Gamification, especially in business, is a hot topic. Everyone wants to know how they can get a piece of the gamification pie!
In this post, we are going to highlight examples on how to use gamification in business and how you can gamify your work in marketing, sales, HR or innovation.
Welcome to our gamification guide on how to gamify your business!
How to use gamification in marketing
There are a huge range of ways to gamify your marketing strategy. One of these ways is combining gamification and storytelling.
Storytelling has become a popular buzzword in marketing in the last couple of years. But how can storytelling and gamification be combined to create a winning marketing strategy?
Take the case of The Dark Knight marketing campaign. When it came time for the studio to release the first photo of Heath Ledger as the Joker, they wanted to do something different and get fans and the public excited.
42 Entertainment, an alternate reality gaming company who had been assigned to help promote The Dark Knight, decided to take fans on a treasure hunt to find the photo of the Joker. 42 Entertainment says they could have just released the photo to the news sites but they wanted to do something different to give fans ownership, take them on an adventure and drum up suspense and excitement.
Check out this video if you’re interested in hearing the full story of how 42 Entertainment combined storytelling and gamification.
How to begin gamifying your marketing
Before you begin gamifying your marketing, you need to ensure gamification aligns with your marketing objectives and figure out how you can tailor your gamification strategy to your objectives. For example, if you want to create awareness then you could reward people for sharing your brand on social media.
You also need to think about your target audience and decide what kind of games they would enjoy – this is going to vary drastically between five-year-olds and fifty-year-olds. Also decide on a good incentive to get people involved.
HotJar is a great example of a company using meaningful incentives/rewards. Their referral programme involves giving customers a t-shirt when they refer five people and if they are at the top of their referrers leaderboard by the end of the time period, they win a free lifetime HotJar business account worth €89 a month – a great prize! This is a perfect example of an incentive that encourages people to refer as many people as possible.
Ensure you have clear goals of what you want from gamification. If it’s not working, then you need to be prepared to try something else. Gamification doesn’t work for every business and doesn't align with all marketing objectives.
How to use gamification for innovation and brainstorming
Innovation games are a classic strategy used often by businesses to encourage employees to think outside the box and come up with new ideas. In fact, it has become so popular that the term 'gamestorming' has been coined by Dave Gray, explained here in this presentation, to describe our affinity with using games to get our creative juices flowing.
Below are a couple of examples of three different innovation games you can use to get your employees thinking creatively.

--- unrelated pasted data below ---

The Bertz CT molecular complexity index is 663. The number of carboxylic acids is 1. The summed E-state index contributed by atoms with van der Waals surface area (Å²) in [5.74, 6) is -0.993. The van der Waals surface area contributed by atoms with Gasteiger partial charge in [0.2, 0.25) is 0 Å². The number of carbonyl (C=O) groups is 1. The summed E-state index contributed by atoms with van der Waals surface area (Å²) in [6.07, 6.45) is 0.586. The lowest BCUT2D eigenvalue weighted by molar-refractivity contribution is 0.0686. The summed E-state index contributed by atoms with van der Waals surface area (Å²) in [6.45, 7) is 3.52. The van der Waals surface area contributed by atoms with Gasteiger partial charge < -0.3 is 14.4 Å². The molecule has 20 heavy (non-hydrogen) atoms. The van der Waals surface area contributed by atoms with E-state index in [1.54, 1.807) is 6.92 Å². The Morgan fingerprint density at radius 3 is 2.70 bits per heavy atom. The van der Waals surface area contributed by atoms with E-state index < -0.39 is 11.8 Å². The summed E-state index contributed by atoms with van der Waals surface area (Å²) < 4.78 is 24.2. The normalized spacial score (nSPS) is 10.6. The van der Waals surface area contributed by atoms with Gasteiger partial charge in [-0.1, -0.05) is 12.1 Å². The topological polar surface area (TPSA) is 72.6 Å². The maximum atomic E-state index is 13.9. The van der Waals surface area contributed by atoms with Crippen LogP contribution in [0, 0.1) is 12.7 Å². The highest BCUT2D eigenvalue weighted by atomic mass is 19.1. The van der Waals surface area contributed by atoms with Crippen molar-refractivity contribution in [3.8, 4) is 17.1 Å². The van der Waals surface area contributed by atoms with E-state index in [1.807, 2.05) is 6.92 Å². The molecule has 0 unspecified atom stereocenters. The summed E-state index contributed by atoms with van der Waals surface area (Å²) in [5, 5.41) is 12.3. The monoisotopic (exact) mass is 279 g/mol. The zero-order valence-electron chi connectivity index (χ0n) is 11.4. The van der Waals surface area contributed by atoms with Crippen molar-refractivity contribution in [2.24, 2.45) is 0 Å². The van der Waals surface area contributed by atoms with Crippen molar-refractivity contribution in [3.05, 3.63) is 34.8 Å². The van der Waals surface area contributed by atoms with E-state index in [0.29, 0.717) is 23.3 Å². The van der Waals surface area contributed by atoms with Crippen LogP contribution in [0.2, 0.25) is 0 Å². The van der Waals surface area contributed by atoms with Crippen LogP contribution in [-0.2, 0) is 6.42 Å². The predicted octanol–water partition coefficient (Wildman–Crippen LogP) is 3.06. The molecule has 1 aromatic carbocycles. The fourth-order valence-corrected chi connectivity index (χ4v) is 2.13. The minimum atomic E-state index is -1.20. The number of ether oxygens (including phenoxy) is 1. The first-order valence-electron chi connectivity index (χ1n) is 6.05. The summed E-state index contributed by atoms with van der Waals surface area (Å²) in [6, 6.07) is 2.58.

Prune the Product Tree
This game is all about assessing the balance between different features of your product.
Draw a large tree with thick branches that represent each one of your core areas of functionality. Ask employees to write new/potential new features on post-it notes or leaf-shaped pieces of paper and then ask them to place them according to what core area they are attached or related to.
When you’re finished, take a step back. Is the tree balanced? If not, this could show you potential problems that could arise when implementing new features. This game also helps employees think of unique features that could help balance your product portfolio.
Mitch Lacey Team Prioritization
This is a great game to use to figure out what idea is the least complex to implement whilst providing the most value. This can often be the next logical step to take in your business.
You identify these ideas by using a graph layout - one axis goes from low complexity to high and the other axis goes from low value to high. Employees then place business ideas on post-it notes where they think they belong on the graph.
This game is simple. Employees are each given 5 dot stickers which they place next to ideas they would support.
How to use gamification in sales
Sales is an ideal department in which to implement an internal gamification solution. This is because the behaviour displayed in sales departments is easily rewardable and can be repeated on a daily basis.
One way to do this is by creating a sales leaderboard. This leaderboard can show who has made the most sales that day, week or month. The employee at the top of the leaderboard after your pre-defined time period could receive an extra day of holiday or a prize of their choice.
How to use gamification in HR & training
Training is often dreaded by employers and employees alike due to how time-consuming and mundane it can be. However, if you start to gamify your training process, it will suddenly become much more exciting.
There are plenty of programs that can assist you in a gamified training process, but it is also simple to do yourself. Simply create levels of the training process and give employees a virtual reward, or physical, each time they level up.
Encourage thorough training by rewarding employees for answering questions right, instead of rewarding them based on how quickly they complete the training process.